I am... And I would love to give you some of my 'infinite wisdom' - !! I had a practical book of humor and insight typed in reply, but it was just deleted when I switched screens 'sob'. And this is slooowww to type in...
I am the PPEF for my daughter. (Primary Parent Educational Facilitator)
In short, I am happily homeschooling (although that term bugs me, as we travel frequenty and use enrichment outside the home in most subjects). From a purely academic view, your process can be as 'organic' or 'comprehensive' as you choose. An only child does not benefit as a child with siblings will, with built in playmates and/or study partners. You are going to be 'it' for everything. Except on the days another child arrives, then you are invisible. As it should be. My daughter is nine. She has an open dialogue with her father and I about her education, and about other educational options. She was in Junior Kindergarten at three years old. We had always intended to teach her ourselves, but she had romanticised the school bus and where it would take her, so she went to school.
I am not going to talk about school. Public education is what government over-involvement and under-funding have made it.
I am going to talk about the incredible world our children live in. Not perfect. Just incredibe. She deserves to benefit as much as she can from an active, academic and practical education. She deserves to understand the world she will actually live in, and how it works. She has learned that 'one size' does not 'fit all'.
I love learning. It is a lifelong process. I want my daughter to know she can do or be anything if she works hard, continues to grow and learn. Whenever my conversations are about homescooling, I always have too much to say. The majority of people seem to have forgotten their history. People have always shared what they knew... Wether it was how to build a home, how to grow a garden... Or how to read a book. Sharing is how we have evolved, block by block. But mass institutionalized learning was never about learning (especially in primary grades) as much as it was about numbers management. It still is.
Now we have access to the world at our fingertips (internet in iPad, anyone?) and ways to get around the world in a day... It is an incredible world to teach your child about. An only child may get more chances as it is cheaper to do some things (but not all things) with one child instead of several... That's my opinion and experience. She navigates with roadmaps, can name all provinces and states, has 'schooled' in 37 states, 4 provinces, 3 countries, countless hotels, on beaches, on boats, in bed, at breakfast, in English, in French, on horseback, with dolphins, underwater, on skis, in a garden, in a lab, with a skunk, holds a chameleon (and can spell 'chameleon'), reading recipes and cooking on her own, playing, laughing, visiting, dancing, volunteering, auditioning, acting, painting, in art galleries, in museums, at many aquariums, in shopping malls, at summer camp, in clubs. And yes, even in schools. But we are educating her and steering the process.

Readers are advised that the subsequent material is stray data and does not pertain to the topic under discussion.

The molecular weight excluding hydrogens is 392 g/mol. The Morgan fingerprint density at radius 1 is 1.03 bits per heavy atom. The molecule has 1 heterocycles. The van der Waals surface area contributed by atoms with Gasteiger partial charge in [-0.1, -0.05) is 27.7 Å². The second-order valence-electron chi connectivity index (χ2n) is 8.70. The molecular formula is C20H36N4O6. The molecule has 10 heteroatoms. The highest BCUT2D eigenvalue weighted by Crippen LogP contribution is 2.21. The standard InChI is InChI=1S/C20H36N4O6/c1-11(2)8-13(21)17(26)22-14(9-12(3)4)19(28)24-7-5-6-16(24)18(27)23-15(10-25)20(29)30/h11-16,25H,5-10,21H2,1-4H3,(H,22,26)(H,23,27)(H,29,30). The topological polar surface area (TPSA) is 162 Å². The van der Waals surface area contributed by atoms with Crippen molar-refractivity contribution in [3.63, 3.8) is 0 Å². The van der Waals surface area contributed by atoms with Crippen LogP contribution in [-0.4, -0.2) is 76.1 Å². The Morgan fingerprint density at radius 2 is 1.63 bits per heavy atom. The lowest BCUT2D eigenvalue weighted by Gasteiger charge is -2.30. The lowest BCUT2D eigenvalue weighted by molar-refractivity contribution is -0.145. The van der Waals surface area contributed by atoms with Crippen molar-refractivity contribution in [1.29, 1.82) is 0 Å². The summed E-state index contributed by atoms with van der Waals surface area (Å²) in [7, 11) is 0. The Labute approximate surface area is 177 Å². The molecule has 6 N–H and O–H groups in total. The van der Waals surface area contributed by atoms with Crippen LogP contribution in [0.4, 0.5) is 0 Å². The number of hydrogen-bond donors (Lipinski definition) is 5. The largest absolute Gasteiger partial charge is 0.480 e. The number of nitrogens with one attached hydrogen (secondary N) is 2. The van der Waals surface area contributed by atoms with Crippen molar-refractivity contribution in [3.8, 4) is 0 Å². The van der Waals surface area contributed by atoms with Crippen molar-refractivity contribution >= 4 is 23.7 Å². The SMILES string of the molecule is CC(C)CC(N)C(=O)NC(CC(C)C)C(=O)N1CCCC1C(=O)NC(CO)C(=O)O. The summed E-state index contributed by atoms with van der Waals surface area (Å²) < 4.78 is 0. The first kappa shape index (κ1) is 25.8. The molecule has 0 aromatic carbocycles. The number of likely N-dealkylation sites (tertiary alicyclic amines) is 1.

I cannot answer 'what grade is she in?', because that is a school thing... But she has averages 80% on level six maths, higher in science. She is an avid reader, reading history, science and appropriate content novels. She is left anded, so her writing requires constant practice. Her spelling is level five-ish.... As you can see, no simple answer to the grade thing, as her learning is custom tailored to her.
We are in i for the long haul, despite the process being NOT AT ALL like I imagined. It is more demanding, more challenging than any job I have had (I have managed companies!) but far more rewarding. We have a close bond, and a unique system to balance mothering and mentoring with teaching academically... But it works. For us. I have yet to meet two families who homeschool exactly the same way, or for the same reasons. That is the beauty of it. I would not choose to teach my daughter in the way that most have chosen, but that us why it is called 'choice'.
If you stick with it, be confident with your choices, as long as they have the intended results. Or better results. More often you will have to change how you do things - hence the 'one size does not fit all' approach. Our process has found me growing and learning these many years as much as my daughter - an unintended side effect, as I entered into this thinking I was so smart, and had so much to teach her ! That is still true, but my plan in the beginning did not take into account the smart, whitty, interesting individual who is my daughter. Now that I know her better, I know we will both be learning for years to come!
Enjoy your journey!